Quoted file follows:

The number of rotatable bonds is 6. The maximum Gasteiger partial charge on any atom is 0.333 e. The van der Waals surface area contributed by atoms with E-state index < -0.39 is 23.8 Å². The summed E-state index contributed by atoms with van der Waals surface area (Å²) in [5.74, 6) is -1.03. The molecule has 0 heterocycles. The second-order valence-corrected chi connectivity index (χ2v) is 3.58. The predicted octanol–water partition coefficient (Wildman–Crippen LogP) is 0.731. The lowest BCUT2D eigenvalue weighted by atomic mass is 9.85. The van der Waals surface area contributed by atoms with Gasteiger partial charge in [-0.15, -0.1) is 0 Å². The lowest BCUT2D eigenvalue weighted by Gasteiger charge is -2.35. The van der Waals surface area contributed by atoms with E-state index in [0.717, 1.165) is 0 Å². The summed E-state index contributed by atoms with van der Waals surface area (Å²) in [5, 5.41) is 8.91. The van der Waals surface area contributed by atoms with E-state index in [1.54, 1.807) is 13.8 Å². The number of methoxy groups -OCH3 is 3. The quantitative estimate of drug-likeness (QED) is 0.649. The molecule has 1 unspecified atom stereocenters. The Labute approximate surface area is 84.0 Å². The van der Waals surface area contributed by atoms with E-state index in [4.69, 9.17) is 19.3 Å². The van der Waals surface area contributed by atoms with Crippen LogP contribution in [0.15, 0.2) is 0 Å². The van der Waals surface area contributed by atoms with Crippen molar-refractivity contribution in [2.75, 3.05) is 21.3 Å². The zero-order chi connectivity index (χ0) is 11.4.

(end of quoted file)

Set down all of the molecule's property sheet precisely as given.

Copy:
The number of rotatable bonds is 6. The maximum Gasteiger partial charge on any atom is 0.333 e. The van der Waals surface area contributed by atoms with E-state index < -0.39 is 23.8 Å². The summed E-state index contributed by atoms with van der Waals surface area (Å²) in [5.74, 6) is -1.03. The molecule has 0 heterocycles. The second-order valence-corrected chi connectivity index (χ2v) is 3.58. The predicted octanol–water partition coefficient (Wildman–Crippen LogP) is 0.731. The lowest BCUT2D eigenvalue weighted by atomic mass is 9.85. The van der Waals surface area contributed by atoms with Gasteiger partial charge in [-0.15, -0.1) is 0 Å². The lowest BCUT2D eigenvalue weighted by Gasteiger charge is -2.35. The van der Waals surface area contributed by atoms with E-state index in [0.717, 1.165) is 0 Å². The summed E-state index contributed by atoms with van der Waals surface area (Å²) in [5, 5.41) is 8.91. The van der Waals surface area contributed by atoms with E-state index in [1.54, 1.807) is 13.8 Å². The number of methoxy groups -OCH3 is 3. The quantitative estimate of drug-likeness (QED) is 0.649. The molecule has 1 unspecified atom stereocenters. The Labute approximate surface area is 84.0 Å². The van der Waals surface area contributed by atoms with E-state index in [4.69, 9.17) is 19.3 Å². The van der Waals surface area contributed by atoms with Crippen LogP contribution in [0.15, 0.2) is 0 Å². The van der Waals surface area contributed by atoms with Crippen molar-refractivity contribution in [2.75, 3.05) is 21.3 Å². The zero-order chi connectivity index (χ0) is 11.4.